EMMA was surprised and a little disconcerted to find her brother waiting for her in the Saddler’s Row yard.
“You’ve been gone ages,” Alfie said as he helped her down from the saddle. “I heard you leave at dawn.” He looked at her searchingly. “What’s going on? You’re different lately. Dreamy, abstracted.”
Emma opened her mouth to speak but tears choked her throat, and next moment she was weeping bitterly into the rough fabric of her brother’s fustian jacket.
“It’s Josh Brookfield!” She sobbed. “He came to my rescue when Cygnus bolted with me and offered me help with him.”
Gradually the story unfolded.
“Alfie, I love him so much and now I’ll never see him again!” she finished on a note of despair.
Alfie patted her back comfortingly.
“Perhaps it’s better so. You were taking a risk. If anyone were to find out –”
“Nobody would have. Josh made sure we weren’t seen together.”
“I don’t doubt it,” Alfie said wryly. He handed her a kerchief. “It’s good that Brookfield has made a stand. You’ll see that once you’ve got over your disappointment. Think of Hamilton. I know he’s got his faults but he’s not a bad fellow at heart.”
Emma scarcely heard. All she could think of was the fury in Josh’s eyes when her secret was revealed. Fury and other emotions she could not identify.
“Emma,” Alfie said next. “I need your advice.”
“It’s Alice. She’s become indifferent towards me and I can’t think why. Has she said anything?”
Emma bit her lip. She badly wanted to tell her brother about Alice’s penchant for minor flirtations, but she could not bear to see him hurt.
She had even spotted Alice and Hamilton together, but thought little of it. Once their betrothal was formalised Hamilton would be true to her, she told herself. Had she not indulged a hopeless fantasy herself?
“I haven’t spoken to Alice in weeks,” she told Alfie. “We had words, I’m afraid.”
At that moment the town clocks began to chime the noontide hour and effectively released Emma from further explanations.
“I must stir myself. Don’t worry too much, Alfie. Alice loves you. How could she not?”
Leading the horse into his stall, she hoped heartily that her words would bear fruit.
* * * *
Hamilton sighed. What to do about Alice? There had developed a more serious edge to their liaison and he had no idea how best to deal with it. He liked Alice a lot, perhaps loved her.
Romantic love, in his view, was all tied up with wedding bells and orange blossom, which soon became reality once the babies started coming along.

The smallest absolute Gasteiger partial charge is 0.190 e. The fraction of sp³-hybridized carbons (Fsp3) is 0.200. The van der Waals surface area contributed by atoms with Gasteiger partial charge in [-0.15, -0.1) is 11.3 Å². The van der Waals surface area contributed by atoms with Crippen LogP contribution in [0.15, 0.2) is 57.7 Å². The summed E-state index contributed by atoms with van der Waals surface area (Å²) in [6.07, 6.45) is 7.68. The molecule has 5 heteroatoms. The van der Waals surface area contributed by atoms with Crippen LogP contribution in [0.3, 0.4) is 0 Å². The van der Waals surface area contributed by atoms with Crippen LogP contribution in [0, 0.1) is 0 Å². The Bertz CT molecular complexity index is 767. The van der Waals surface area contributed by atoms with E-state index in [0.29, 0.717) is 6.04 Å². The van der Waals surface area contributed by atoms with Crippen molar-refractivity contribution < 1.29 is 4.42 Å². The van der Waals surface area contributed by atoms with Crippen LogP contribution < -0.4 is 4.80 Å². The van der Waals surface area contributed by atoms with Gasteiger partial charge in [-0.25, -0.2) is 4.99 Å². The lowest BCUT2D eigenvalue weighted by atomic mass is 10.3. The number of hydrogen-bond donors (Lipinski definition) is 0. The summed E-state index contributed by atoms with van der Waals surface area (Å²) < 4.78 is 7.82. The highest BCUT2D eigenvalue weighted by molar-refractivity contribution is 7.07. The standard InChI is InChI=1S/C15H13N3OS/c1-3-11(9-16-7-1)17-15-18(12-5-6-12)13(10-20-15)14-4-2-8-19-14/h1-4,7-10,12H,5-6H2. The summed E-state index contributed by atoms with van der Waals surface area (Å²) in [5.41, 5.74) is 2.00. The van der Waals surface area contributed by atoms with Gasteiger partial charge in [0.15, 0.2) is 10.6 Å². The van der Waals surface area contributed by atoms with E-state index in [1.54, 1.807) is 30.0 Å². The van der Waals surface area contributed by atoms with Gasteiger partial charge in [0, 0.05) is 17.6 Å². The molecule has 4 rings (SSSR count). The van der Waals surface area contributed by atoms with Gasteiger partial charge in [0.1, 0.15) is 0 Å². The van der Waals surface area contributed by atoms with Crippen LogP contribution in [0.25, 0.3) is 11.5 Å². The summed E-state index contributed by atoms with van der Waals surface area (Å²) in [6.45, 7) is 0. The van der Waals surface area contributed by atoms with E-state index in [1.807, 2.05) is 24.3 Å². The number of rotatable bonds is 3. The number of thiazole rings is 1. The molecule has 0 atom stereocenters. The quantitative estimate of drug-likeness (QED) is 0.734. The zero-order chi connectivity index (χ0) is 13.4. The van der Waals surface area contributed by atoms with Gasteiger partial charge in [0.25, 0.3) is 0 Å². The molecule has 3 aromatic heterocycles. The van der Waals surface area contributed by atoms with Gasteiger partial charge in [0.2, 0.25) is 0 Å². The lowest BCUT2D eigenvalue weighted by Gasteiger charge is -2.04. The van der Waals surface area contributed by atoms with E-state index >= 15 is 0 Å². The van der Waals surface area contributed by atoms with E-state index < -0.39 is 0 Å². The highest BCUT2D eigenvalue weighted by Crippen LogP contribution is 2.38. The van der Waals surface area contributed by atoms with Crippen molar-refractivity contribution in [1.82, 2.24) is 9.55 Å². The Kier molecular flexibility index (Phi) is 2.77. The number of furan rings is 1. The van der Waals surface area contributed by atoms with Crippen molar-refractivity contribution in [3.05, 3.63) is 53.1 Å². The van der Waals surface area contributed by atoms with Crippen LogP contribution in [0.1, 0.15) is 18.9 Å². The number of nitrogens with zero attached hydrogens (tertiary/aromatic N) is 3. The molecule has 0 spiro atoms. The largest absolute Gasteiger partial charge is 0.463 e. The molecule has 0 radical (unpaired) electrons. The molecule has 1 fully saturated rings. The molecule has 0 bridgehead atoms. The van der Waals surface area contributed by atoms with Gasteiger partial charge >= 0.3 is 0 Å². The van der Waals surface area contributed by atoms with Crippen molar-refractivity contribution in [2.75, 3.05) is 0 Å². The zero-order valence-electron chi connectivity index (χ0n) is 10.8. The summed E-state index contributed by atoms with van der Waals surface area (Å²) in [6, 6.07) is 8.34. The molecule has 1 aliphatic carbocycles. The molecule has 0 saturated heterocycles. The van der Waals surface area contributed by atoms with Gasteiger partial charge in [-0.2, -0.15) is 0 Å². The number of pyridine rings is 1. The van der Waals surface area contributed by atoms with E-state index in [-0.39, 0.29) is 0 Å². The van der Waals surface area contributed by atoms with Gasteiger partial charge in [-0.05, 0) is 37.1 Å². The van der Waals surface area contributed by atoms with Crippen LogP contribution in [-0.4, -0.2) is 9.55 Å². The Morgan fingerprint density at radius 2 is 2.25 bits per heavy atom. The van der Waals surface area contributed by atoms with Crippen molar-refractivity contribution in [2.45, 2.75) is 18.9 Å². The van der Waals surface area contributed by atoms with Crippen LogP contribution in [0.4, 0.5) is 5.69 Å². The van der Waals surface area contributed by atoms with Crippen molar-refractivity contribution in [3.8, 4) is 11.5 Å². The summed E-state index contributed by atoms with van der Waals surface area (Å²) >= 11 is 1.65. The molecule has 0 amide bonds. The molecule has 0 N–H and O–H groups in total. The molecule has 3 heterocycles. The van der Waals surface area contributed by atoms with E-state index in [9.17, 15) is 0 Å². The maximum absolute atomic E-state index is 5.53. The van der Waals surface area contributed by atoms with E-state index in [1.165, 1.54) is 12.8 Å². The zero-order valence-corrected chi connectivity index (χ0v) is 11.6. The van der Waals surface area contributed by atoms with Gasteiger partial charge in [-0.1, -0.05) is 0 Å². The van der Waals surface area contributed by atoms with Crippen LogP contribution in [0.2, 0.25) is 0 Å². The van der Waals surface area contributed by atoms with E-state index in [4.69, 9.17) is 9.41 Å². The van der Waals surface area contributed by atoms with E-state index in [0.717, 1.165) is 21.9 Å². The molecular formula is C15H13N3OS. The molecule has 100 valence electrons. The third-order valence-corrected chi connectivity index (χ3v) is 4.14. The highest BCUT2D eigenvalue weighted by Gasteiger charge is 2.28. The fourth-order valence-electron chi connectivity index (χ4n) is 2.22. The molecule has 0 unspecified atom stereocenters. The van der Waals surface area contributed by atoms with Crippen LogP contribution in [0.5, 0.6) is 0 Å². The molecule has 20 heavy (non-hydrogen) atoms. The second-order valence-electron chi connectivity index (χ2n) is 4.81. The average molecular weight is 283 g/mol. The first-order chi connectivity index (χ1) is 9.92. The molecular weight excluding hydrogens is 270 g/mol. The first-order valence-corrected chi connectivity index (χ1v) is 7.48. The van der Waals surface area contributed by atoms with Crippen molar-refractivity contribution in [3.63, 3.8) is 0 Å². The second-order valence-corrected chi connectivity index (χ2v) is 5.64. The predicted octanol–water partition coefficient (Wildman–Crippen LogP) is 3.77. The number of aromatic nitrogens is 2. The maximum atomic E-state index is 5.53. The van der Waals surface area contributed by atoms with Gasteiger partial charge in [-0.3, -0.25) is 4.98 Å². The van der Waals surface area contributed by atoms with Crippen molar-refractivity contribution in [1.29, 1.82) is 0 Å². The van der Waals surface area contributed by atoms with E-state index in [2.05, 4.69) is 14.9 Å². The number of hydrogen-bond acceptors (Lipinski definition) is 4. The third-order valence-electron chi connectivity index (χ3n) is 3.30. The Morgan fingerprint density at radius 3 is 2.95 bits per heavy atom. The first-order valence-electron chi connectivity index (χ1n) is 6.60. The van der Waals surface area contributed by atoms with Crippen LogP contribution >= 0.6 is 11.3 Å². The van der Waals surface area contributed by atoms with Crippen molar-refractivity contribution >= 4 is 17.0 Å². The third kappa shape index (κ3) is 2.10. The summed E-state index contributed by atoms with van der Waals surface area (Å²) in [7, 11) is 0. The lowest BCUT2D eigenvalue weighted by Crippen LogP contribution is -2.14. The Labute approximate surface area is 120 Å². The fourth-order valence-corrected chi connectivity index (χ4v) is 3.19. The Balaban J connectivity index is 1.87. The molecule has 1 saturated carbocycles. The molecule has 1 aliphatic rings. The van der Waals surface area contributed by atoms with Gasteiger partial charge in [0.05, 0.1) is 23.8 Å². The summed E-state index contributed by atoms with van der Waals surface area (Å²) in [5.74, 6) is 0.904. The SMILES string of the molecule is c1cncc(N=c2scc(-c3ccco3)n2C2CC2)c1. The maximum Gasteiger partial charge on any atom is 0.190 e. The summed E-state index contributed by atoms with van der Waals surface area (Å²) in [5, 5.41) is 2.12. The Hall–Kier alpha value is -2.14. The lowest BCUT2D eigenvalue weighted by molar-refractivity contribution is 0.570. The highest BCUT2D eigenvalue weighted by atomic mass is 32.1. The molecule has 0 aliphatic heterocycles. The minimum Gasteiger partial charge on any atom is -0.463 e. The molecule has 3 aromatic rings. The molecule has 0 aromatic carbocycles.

Could he visualise Alice as a mother? Possibly, considering the billing and cooing that went on over her small dog.
On the other hand, plans were being made to bind him to Emma. What a pickle it all was! And what a blessing his mother had not caught on . . .
Hamilton had underestimated Maisie Catchpole’s powers of observation, however. During that morning he escaped to the kitchen for something to satisfy his sweet tooth and found her putting the finishing touches to an eel pie.
“There’s a raspberry sponge in the larder,” she said in response to his request. “It’s for tea, so mind you leave enough.”
Maisie watched as he helped himself to a generous slice of the cake, her eyes narrowing shrewdly.
“Hamilton, I wasn’t born yesterday. What’s amiss?”
“Not a thing, Mama. Why should there be?”
“Don’t play the innocent with me. ’Sakes, I have to wonder what’s happening here. There’s Alfie preoccupied and Emma downright morose. As for you, well, if there’s anything wrong, you’d best say.”
Hamilton hesitated, and then spoke in a rush.
“It’s Alice. Alice Courtney.”
Maisie shunted the eel pie to one side and sat down in a chair with a thump.
“You’d better explain.”
Hamilton did so, admitting how what had begun as an innocent flirtation had escalated into something beyond the control of either of them.
“I think a lot of Alice, Mama. I believe I love her.”
“Alice is Alfie’s betrothed. Did you never pause to consider that? Never think how hurtful this could be to him? Nor the repercussions this could have on us all? And where does Emma fit into this equation?”
Dumbly Hamilton listened as his mother began to extol Emma’s virtues, reiterating her previous argument on how opportune it was to be joined in wedlock to someone like his cousin, brought up to the specific demands of the saddler’s trade.
“Emma will make you a fine wife,” she told him. “So you’d best put an end to this nonsense with Alice Courtney.”
“Alice will be upset.”
“You don’t have to be blunt about it. Try a gentle cooling off. Any girl will recognise the signs. And while you’re about it you might step up your courtship of Emma. Show how you love her. Cheer her up some.”
Hamilton said nothing. Avoid Alice? Make her feel rejected?
He only wished it were that simple.